“Hit Me With Your Best Shot! Fire Away!”
Sorry, this isn’t a Pat Benatar tribute, rather a corny way to introduce my next blog topic. I hear this question every year…”Are you getting your flu shot?” To dodge the question I usually reply with a conspiracy theory that makes people slowly edge in the other direction, wishing they hadn’t asked in the first place.
Some people embrace the flu shot every year, others take a more negative approach.
“Frankly my dear, I don’t give a flying flu.”
The flu shot…what is it?
The flu shot is designed to introduce common viral strains into your system so that your body can develop antibodies for them, which stay in your system for about a year.
As a little background for those that slept through health class in school…Antibodies are your body’s way of fighting off infection. Once your body successfully fights off an infection, antibodies stick around for a while preventing you from being re-infected by the same strain.
The flu shot is administered in two different forms, via needle and via mist. What is the difference between the two? I’m glad you asked.
Injections via needle are usually your dead strains of viruses, which in turn poses, in theory, no risk to those being inoculated. Your body still interprets them as foreign bodies however and will create antibodies to fight them off.
It’s still undecided if antibodies are created via white blood cells or John Rambo.
The mist is sprayed through the nose and is usually active strains of viruses, which may produce side effects and symptoms in those receiving it. However, the strains are engineered to be weak so that your body is able to fight them off. Research shows that the more expensive mist is a better deterrent from getting the flu in the future, though it is only recommended for certain age brackets that are in good health.
What virus strains are covered under the flu shot? This is a tricky question as the list changes every year based on what scientists and doctors determine are the biggest threat based on current trends and locations. Some parts of the world receive different strains in their vaccinations.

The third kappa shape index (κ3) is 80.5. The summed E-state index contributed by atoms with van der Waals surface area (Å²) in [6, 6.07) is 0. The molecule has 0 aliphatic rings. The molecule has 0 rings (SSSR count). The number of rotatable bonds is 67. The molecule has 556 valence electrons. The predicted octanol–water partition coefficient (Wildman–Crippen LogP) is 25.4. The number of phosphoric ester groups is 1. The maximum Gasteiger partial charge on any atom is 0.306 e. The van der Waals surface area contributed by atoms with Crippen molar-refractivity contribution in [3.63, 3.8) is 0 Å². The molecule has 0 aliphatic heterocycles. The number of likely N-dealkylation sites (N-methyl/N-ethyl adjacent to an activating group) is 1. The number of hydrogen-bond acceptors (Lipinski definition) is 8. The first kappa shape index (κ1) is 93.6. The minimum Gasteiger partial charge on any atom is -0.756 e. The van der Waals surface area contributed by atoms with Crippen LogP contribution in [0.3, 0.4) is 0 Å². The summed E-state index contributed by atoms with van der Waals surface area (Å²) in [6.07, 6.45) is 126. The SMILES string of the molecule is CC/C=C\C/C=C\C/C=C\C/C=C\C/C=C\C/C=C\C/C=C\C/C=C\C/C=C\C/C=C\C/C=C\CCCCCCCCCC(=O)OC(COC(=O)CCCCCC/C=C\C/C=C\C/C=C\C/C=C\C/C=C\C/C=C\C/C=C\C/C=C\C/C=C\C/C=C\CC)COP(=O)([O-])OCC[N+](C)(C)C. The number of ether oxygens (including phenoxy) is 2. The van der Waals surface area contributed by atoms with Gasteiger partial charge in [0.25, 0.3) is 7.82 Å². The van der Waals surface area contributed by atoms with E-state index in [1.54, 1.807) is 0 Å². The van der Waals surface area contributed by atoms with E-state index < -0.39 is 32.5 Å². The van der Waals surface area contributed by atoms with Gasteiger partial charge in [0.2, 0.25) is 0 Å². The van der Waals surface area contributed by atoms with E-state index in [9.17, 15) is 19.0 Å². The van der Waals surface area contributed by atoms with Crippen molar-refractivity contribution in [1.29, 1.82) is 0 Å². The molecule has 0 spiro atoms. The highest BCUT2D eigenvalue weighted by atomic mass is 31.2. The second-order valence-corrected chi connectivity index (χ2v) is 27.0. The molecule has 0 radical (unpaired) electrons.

The FDA agreed on the following for the 2010–2011 season in the US: A/California/7/2009 (H1N1)-like virus, an A/Perth/16/2009 (H3N2)-like virus, and a B/Brisbane/60/2008-like virus.
Will you get sick taking the flu shot in either form? In theory, the needle injection only involves dead forms of the viruses and your chance of getting sick is nill while the mist increases your chance of getting sick due to actively weak strains being involved. However, body chemistry is a funny thing. Everyone’s bodies are wired differently and thus react differently to various forms of medicine. If you’ve ever been to the doctor and heard them say, “We’ll keep trying until we find a brand that works”, it’s because they don’t know what will work due to that unknown body chemistry factor.
Tylenol isn’t working? Try Paxil, I guess?
Should you get the flu shot? That’s ultimately up to you. Some feel comforted knowing they have a better chance of being protected by the more troublesome strains. Some live out their entire lives without ever receiving one. One thing to keep in mind, the flu shot is a not a cure-all stopgap. There are less common strains out there not covered under the flu shot that may get you sick anyway.
On a personal note, my son received the flu shot this year and did not get sick from it. I received it for the first time this year and while I felt…off/drained for a day or two afterwards I wasn’t displaying any symptoms like a sore throat, a cough, or a congested nose. It did pinch and my arm was sore for a few days afterwards.
Here I am, getting my flu shot.
My personal recommendation is to make sure you are healthy when getting it and to make sure you take it easy for a few days afterwards accompanied by a good night’s sleep. I’m not a doctor so take those recommendations with a grain of salt, but if you ever wanted an excuse to go to bed early for a change, this just might be your ticket to freedom.